This is a key reason for various Liberal and Labor governments endorsing increasing debt and deficit, and the sell-off of our public assets in order to fund all sorts of mega infrastructure projects. But can complex retro-fitting of infrastructure to our already built-up cities be a viable solution?

Despite the claims of urban infill advocates like the Greens party, much of our major city infrastructure – built rightly or wrongly for lower density – is now at or over capacity. You only need to read the latest reports about overcrowded roads, trains, buses, schools and hospitals to know this.

So rather than chasing our tail, we need to get to the bottom of one simple question: What is causing the infrastructure malaise?

Uneconomic growth

The increasingly obvious reason is that Australia’s rapid population growth has resulted in our cities reaching diseconomies of scale. Diseconomies of scale are the forces that cause governments or business to produce goods and services at increased per-unit costs, like roads, train lines, water, recreational areas, hospitals and schools.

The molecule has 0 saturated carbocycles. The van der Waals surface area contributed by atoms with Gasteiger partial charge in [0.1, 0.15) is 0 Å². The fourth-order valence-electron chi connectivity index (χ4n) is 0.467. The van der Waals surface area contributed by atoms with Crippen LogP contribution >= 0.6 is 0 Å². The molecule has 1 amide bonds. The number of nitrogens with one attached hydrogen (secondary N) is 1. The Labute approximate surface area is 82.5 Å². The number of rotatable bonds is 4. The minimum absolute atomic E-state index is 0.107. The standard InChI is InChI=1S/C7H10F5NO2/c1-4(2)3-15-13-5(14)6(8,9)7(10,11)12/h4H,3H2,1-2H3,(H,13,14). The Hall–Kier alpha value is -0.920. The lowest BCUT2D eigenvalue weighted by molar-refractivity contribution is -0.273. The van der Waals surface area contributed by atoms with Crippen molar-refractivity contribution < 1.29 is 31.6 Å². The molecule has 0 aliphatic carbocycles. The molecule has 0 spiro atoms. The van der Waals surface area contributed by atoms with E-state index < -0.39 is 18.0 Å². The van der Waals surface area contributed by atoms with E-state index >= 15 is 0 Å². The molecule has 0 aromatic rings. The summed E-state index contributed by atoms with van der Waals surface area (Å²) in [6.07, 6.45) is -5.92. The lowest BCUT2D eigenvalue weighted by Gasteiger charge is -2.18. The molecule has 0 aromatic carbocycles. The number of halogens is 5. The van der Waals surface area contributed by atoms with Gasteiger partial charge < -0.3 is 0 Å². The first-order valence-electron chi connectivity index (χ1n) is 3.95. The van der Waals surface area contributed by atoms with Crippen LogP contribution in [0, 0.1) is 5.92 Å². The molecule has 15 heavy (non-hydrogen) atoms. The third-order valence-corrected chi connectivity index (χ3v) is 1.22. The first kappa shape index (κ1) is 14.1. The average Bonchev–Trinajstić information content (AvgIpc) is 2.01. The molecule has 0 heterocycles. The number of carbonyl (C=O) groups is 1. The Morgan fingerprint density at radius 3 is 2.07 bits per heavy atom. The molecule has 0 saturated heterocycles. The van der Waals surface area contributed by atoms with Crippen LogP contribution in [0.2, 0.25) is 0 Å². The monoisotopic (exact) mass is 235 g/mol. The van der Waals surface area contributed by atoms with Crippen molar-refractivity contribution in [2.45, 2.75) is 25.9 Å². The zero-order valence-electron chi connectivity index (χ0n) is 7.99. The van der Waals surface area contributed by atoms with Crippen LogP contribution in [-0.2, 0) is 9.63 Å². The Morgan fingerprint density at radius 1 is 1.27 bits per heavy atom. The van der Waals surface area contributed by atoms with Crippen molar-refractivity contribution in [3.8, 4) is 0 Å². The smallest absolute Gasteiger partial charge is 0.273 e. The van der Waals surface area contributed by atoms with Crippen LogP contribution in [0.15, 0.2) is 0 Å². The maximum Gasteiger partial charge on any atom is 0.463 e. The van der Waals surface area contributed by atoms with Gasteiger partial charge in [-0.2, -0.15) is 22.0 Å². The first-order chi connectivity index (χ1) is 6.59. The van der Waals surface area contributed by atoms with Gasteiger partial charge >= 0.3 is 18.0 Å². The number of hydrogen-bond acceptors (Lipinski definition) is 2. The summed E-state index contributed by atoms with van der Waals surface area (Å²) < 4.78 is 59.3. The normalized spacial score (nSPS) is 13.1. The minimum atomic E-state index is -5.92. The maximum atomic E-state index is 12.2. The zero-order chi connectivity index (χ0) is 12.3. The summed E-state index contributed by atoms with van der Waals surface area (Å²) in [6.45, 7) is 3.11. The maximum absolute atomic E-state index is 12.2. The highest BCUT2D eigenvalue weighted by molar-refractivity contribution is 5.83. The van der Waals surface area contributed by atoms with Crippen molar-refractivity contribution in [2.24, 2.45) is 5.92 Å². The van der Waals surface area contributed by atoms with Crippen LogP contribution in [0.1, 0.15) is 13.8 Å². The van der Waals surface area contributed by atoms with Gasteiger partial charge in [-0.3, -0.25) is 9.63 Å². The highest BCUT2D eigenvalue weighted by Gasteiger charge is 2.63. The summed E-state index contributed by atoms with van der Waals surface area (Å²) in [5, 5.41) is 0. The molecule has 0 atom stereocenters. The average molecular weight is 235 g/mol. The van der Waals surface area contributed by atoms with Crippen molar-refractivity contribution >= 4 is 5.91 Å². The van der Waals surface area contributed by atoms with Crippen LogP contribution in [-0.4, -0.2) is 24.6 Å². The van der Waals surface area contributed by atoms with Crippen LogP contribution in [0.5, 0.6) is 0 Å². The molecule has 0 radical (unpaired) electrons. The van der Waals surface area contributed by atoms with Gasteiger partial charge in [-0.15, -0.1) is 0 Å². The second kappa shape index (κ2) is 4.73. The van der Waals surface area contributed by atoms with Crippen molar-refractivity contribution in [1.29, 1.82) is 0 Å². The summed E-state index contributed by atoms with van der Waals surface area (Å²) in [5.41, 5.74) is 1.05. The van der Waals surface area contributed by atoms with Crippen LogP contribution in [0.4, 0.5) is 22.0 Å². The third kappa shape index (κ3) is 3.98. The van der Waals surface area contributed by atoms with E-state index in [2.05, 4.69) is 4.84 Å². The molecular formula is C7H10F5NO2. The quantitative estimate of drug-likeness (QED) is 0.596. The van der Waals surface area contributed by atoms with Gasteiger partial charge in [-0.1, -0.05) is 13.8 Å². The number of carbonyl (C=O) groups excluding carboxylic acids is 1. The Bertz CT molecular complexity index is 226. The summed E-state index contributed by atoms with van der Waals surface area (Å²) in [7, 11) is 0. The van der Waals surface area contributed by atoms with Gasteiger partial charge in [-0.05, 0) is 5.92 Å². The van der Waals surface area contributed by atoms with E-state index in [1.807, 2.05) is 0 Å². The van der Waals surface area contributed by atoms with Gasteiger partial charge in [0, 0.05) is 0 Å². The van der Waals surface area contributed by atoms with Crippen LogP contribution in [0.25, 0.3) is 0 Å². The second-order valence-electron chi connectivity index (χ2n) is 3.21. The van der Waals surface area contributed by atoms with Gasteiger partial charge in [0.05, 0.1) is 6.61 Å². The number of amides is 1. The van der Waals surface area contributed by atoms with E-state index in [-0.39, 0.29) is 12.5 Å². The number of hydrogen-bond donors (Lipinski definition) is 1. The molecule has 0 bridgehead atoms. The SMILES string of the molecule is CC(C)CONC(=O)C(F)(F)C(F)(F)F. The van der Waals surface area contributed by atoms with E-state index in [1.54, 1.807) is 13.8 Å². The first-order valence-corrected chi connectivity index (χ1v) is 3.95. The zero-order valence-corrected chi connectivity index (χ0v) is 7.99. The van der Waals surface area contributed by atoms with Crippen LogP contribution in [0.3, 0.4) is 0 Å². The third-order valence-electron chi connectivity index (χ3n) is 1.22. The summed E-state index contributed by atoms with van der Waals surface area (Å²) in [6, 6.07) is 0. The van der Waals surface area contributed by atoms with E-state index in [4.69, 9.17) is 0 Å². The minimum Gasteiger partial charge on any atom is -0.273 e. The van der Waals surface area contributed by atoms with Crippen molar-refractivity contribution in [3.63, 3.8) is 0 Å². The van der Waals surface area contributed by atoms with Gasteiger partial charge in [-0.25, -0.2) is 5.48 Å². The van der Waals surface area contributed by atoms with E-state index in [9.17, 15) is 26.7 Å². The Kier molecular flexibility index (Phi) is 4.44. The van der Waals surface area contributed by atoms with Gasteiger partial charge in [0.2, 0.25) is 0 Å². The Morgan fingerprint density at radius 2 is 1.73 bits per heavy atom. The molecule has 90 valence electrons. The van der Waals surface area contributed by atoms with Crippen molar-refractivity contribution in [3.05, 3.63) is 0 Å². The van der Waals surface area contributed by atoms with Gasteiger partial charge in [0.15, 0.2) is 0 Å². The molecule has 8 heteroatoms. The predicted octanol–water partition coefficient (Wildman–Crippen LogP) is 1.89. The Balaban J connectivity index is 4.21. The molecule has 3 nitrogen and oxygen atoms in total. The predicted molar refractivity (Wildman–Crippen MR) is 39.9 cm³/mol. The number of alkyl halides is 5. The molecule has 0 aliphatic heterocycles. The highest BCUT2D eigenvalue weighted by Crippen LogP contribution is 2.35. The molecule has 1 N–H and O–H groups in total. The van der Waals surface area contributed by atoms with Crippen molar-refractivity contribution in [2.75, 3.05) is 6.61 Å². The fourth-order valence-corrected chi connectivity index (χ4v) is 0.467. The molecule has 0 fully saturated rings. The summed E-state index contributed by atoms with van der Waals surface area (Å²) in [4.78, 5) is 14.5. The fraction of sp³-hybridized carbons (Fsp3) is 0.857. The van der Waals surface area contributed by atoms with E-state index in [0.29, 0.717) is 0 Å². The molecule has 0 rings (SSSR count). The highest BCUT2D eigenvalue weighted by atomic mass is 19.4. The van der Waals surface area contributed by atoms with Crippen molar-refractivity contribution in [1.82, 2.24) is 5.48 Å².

As Macro Business economist Leith van Onselen puts it: “In already built-up cities like Sydney and Melbourne, which also happen to be the major magnets for new migrants, the cost of retrofitting new infrastructure to accommodate greater population densities can become prohibitively expensive because of the need for land buy-backs, tunnelling, as well as disruptions to existing infrastructure.

“We have seen these diseconomies of scale time and time again. For example, projects like Melbourne’s now defunct East West Road Link was expected to cost 18 billion, whereas Sydney’s North West Rail Link would cost $8 billion. That’s an astounding $350 million to $1 billion per kilometre.